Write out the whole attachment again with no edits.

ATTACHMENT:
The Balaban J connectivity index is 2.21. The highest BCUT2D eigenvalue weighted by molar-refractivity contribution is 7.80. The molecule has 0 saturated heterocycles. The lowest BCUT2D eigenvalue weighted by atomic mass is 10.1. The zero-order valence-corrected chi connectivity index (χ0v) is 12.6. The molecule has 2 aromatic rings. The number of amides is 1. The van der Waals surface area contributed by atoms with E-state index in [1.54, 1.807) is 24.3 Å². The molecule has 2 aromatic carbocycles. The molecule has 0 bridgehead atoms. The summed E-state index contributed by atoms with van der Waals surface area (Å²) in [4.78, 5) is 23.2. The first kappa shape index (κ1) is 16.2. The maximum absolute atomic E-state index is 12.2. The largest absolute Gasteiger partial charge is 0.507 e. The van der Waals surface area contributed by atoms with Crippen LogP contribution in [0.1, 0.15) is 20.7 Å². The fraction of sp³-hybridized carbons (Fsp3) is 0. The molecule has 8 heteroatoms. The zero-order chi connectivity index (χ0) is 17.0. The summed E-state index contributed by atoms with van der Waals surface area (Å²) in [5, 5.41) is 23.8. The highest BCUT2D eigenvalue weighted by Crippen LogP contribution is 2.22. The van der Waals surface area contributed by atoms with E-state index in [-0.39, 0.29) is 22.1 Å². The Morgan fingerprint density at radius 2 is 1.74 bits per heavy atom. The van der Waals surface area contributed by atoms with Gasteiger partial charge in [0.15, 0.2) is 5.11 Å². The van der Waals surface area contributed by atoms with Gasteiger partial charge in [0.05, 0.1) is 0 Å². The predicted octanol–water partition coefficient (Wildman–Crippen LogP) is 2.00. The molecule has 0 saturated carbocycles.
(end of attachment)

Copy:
The Balaban J connectivity index is 2.21. The highest BCUT2D eigenvalue weighted by molar-refractivity contribution is 7.80. The molecule has 0 saturated heterocycles. The lowest BCUT2D eigenvalue weighted by atomic mass is 10.1. The zero-order valence-corrected chi connectivity index (χ0v) is 12.6. The molecule has 2 aromatic rings. The number of amides is 1. The van der Waals surface area contributed by atoms with E-state index in [1.54, 1.807) is 24.3 Å². The molecule has 2 aromatic carbocycles. The molecule has 0 bridgehead atoms. The summed E-state index contributed by atoms with van der Waals surface area (Å²) in [4.78, 5) is 23.2. The first kappa shape index (κ1) is 16.2. The maximum absolute atomic E-state index is 12.2. The largest absolute Gasteiger partial charge is 0.507 e. The van der Waals surface area contributed by atoms with Crippen LogP contribution in [0.1, 0.15) is 20.7 Å². The fraction of sp³-hybridized carbons (Fsp3) is 0. The molecule has 8 heteroatoms. The zero-order chi connectivity index (χ0) is 17.0. The summed E-state index contributed by atoms with van der Waals surface area (Å²) in [5, 5.41) is 23.8. The highest BCUT2D eigenvalue weighted by Crippen LogP contribution is 2.22. The van der Waals surface area contributed by atoms with E-state index in [-0.39, 0.29) is 22.1 Å². The Morgan fingerprint density at radius 2 is 1.74 bits per heavy atom. The van der Waals surface area contributed by atoms with Gasteiger partial charge in [0.15, 0.2) is 5.11 Å². The van der Waals surface area contributed by atoms with Gasteiger partial charge in [0.05, 0.1) is 0 Å². The predicted octanol–water partition coefficient (Wildman–Crippen LogP) is 2.00. The molecule has 0 saturated carbocycles.